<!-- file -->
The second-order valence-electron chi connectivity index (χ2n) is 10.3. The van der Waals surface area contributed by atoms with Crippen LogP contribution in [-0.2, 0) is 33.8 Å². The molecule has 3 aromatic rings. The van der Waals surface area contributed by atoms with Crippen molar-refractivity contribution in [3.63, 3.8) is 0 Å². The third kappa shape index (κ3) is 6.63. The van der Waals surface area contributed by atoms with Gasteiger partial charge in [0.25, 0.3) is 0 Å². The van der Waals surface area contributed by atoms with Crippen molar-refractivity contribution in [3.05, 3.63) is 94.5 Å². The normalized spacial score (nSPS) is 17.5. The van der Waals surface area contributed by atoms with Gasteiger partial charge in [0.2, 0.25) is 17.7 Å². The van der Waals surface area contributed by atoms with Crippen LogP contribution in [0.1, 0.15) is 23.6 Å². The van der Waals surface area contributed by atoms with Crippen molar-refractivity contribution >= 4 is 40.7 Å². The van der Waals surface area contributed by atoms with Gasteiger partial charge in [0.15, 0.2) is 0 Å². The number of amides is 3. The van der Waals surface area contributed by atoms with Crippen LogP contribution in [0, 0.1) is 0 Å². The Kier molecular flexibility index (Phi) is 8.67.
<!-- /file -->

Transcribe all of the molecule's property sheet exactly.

The second-order valence-electron chi connectivity index (χ2n) is 10.3. The van der Waals surface area contributed by atoms with Crippen LogP contribution in [-0.2, 0) is 33.8 Å². The molecule has 3 aromatic rings. The van der Waals surface area contributed by atoms with Crippen molar-refractivity contribution in [3.63, 3.8) is 0 Å². The third kappa shape index (κ3) is 6.63. The van der Waals surface area contributed by atoms with Gasteiger partial charge in [0.25, 0.3) is 0 Å². The van der Waals surface area contributed by atoms with Crippen molar-refractivity contribution in [3.05, 3.63) is 94.5 Å². The normalized spacial score (nSPS) is 17.5. The van der Waals surface area contributed by atoms with Gasteiger partial charge in [0.2, 0.25) is 17.7 Å². The van der Waals surface area contributed by atoms with Crippen LogP contribution in [0.1, 0.15) is 23.6 Å². The van der Waals surface area contributed by atoms with Crippen molar-refractivity contribution >= 4 is 40.7 Å². The van der Waals surface area contributed by atoms with Gasteiger partial charge in [0.15, 0.2) is 0 Å². The number of amides is 3. The van der Waals surface area contributed by atoms with Crippen LogP contribution in [0, 0.1) is 0 Å². The Kier molecular flexibility index (Phi) is 8.67.